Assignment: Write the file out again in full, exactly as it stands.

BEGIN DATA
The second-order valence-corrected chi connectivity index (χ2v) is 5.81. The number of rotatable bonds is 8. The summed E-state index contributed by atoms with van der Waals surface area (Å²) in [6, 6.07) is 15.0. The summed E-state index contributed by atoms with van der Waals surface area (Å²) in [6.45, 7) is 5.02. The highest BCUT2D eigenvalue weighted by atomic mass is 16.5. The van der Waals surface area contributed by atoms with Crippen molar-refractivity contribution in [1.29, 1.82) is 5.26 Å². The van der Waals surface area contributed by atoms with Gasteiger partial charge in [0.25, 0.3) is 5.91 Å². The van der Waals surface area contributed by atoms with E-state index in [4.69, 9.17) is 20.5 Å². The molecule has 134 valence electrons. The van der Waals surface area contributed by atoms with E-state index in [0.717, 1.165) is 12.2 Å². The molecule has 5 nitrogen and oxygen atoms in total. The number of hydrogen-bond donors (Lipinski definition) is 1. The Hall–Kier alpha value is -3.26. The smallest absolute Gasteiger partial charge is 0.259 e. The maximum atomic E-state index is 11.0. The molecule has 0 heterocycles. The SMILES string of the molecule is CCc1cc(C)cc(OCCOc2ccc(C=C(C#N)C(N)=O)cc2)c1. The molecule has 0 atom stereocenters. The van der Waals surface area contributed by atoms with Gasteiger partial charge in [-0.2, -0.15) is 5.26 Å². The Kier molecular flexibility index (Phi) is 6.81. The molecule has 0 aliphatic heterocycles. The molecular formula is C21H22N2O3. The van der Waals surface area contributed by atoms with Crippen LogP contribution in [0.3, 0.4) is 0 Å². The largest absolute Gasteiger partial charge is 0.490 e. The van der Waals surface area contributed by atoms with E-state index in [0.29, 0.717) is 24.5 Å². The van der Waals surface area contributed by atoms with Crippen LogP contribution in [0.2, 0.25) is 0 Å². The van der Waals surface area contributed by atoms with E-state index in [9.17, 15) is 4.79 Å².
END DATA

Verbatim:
The second-order valence-corrected chi connectivity index (χ2v) is 5.81. The number of rotatable bonds is 8. The summed E-state index contributed by atoms with van der Waals surface area (Å²) in [6, 6.07) is 15.0. The summed E-state index contributed by atoms with van der Waals surface area (Å²) in [6.45, 7) is 5.02. The highest BCUT2D eigenvalue weighted by atomic mass is 16.5. The van der Waals surface area contributed by atoms with Crippen molar-refractivity contribution in [1.29, 1.82) is 5.26 Å². The van der Waals surface area contributed by atoms with Gasteiger partial charge in [0.25, 0.3) is 5.91 Å². The van der Waals surface area contributed by atoms with E-state index in [4.69, 9.17) is 20.5 Å². The molecule has 134 valence electrons. The van der Waals surface area contributed by atoms with E-state index in [0.717, 1.165) is 12.2 Å². The molecule has 5 nitrogen and oxygen atoms in total. The number of hydrogen-bond donors (Lipinski definition) is 1. The Hall–Kier alpha value is -3.26. The smallest absolute Gasteiger partial charge is 0.259 e. The maximum atomic E-state index is 11.0. The molecule has 0 heterocycles. The SMILES string of the molecule is CCc1cc(C)cc(OCCOc2ccc(C=C(C#N)C(N)=O)cc2)c1. The molecule has 0 atom stereocenters. The van der Waals surface area contributed by atoms with Gasteiger partial charge in [-0.2, -0.15) is 5.26 Å². The Kier molecular flexibility index (Phi) is 6.81. The molecule has 0 aliphatic heterocycles. The molecular formula is C21H22N2O3. The van der Waals surface area contributed by atoms with Crippen LogP contribution in [0.3, 0.4) is 0 Å². The largest absolute Gasteiger partial charge is 0.490 e. The van der Waals surface area contributed by atoms with E-state index in [0.29, 0.717) is 24.5 Å². The van der Waals surface area contributed by atoms with Crippen LogP contribution in [0.2, 0.25) is 0 Å². The van der Waals surface area contributed by atoms with E-state index in [9.17, 15) is 4.79 Å².